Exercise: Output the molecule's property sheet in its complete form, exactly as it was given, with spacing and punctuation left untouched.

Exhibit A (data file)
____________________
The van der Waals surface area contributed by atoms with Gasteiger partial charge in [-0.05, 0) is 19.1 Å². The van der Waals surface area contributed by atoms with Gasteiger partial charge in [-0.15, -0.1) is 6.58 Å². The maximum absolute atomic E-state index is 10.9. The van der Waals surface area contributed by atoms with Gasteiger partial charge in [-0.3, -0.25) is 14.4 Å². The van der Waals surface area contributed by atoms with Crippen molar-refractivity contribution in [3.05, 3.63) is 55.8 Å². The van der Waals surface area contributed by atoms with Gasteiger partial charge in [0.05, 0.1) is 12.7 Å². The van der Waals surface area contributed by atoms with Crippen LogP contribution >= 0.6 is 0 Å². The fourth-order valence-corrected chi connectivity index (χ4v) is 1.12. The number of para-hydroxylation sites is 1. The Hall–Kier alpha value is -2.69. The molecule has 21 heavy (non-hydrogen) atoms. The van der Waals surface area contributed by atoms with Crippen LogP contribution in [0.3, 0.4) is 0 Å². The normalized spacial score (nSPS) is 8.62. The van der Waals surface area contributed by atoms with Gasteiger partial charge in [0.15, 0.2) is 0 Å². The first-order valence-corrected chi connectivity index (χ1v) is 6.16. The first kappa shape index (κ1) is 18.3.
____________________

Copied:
The van der Waals surface area contributed by atoms with Gasteiger partial charge in [-0.05, 0) is 19.1 Å². The van der Waals surface area contributed by atoms with Gasteiger partial charge in [-0.15, -0.1) is 6.58 Å². The maximum absolute atomic E-state index is 10.9. The van der Waals surface area contributed by atoms with Gasteiger partial charge in [-0.3, -0.25) is 14.4 Å². The van der Waals surface area contributed by atoms with Crippen molar-refractivity contribution in [3.05, 3.63) is 55.8 Å². The van der Waals surface area contributed by atoms with Gasteiger partial charge in [0.05, 0.1) is 12.7 Å². The van der Waals surface area contributed by atoms with Crippen LogP contribution >= 0.6 is 0 Å². The fourth-order valence-corrected chi connectivity index (χ4v) is 1.12. The number of para-hydroxylation sites is 1. The Hall–Kier alpha value is -2.69. The molecule has 21 heavy (non-hydrogen) atoms. The van der Waals surface area contributed by atoms with Crippen LogP contribution in [0.3, 0.4) is 0 Å². The normalized spacial score (nSPS) is 8.62. The van der Waals surface area contributed by atoms with Gasteiger partial charge in [0.15, 0.2) is 0 Å². The first-order valence-corrected chi connectivity index (χ1v) is 6.16. The first kappa shape index (κ1) is 18.3.